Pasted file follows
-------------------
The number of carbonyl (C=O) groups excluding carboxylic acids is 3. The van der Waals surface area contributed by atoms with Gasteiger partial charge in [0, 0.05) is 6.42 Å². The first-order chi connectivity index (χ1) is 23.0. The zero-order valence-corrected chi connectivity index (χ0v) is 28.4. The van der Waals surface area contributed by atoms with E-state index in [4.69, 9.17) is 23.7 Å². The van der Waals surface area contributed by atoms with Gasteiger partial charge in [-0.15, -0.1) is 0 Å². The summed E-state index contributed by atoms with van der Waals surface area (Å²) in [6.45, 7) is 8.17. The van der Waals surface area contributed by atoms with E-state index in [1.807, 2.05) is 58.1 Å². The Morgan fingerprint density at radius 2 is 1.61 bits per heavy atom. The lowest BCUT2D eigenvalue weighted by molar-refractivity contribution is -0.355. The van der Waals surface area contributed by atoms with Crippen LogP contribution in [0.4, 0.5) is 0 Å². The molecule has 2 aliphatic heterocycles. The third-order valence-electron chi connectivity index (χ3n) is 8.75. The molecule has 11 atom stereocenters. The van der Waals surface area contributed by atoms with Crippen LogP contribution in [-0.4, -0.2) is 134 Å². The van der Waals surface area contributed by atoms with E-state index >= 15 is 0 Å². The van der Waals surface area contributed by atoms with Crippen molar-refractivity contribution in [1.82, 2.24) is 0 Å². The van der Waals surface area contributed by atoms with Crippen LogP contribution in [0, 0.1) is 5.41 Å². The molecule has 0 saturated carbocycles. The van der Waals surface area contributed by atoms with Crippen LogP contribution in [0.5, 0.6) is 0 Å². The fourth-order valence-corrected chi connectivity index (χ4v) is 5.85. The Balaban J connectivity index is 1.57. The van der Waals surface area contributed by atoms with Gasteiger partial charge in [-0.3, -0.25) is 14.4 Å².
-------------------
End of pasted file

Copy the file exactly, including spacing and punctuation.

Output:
The number of carbonyl (C=O) groups excluding carboxylic acids is 3. The van der Waals surface area contributed by atoms with Gasteiger partial charge in [0, 0.05) is 6.42 Å². The first-order chi connectivity index (χ1) is 23.0. The zero-order valence-corrected chi connectivity index (χ0v) is 28.4. The van der Waals surface area contributed by atoms with E-state index in [4.69, 9.17) is 23.7 Å². The van der Waals surface area contributed by atoms with Gasteiger partial charge in [-0.15, -0.1) is 0 Å². The summed E-state index contributed by atoms with van der Waals surface area (Å²) in [6.45, 7) is 8.17. The van der Waals surface area contributed by atoms with E-state index in [1.807, 2.05) is 58.1 Å². The Morgan fingerprint density at radius 2 is 1.61 bits per heavy atom. The lowest BCUT2D eigenvalue weighted by molar-refractivity contribution is -0.355. The van der Waals surface area contributed by atoms with Crippen LogP contribution in [0.4, 0.5) is 0 Å². The molecule has 2 aliphatic heterocycles. The third-order valence-electron chi connectivity index (χ3n) is 8.75. The molecule has 11 atom stereocenters. The van der Waals surface area contributed by atoms with Crippen LogP contribution in [-0.4, -0.2) is 134 Å². The van der Waals surface area contributed by atoms with E-state index >= 15 is 0 Å². The van der Waals surface area contributed by atoms with Crippen molar-refractivity contribution in [1.82, 2.24) is 0 Å². The van der Waals surface area contributed by atoms with Crippen LogP contribution in [0, 0.1) is 5.41 Å². The molecule has 0 saturated carbocycles. The van der Waals surface area contributed by atoms with Crippen LogP contribution in [0.5, 0.6) is 0 Å². The fourth-order valence-corrected chi connectivity index (χ4v) is 5.85. The Balaban J connectivity index is 1.57. The van der Waals surface area contributed by atoms with Gasteiger partial charge in [-0.3, -0.25) is 14.4 Å².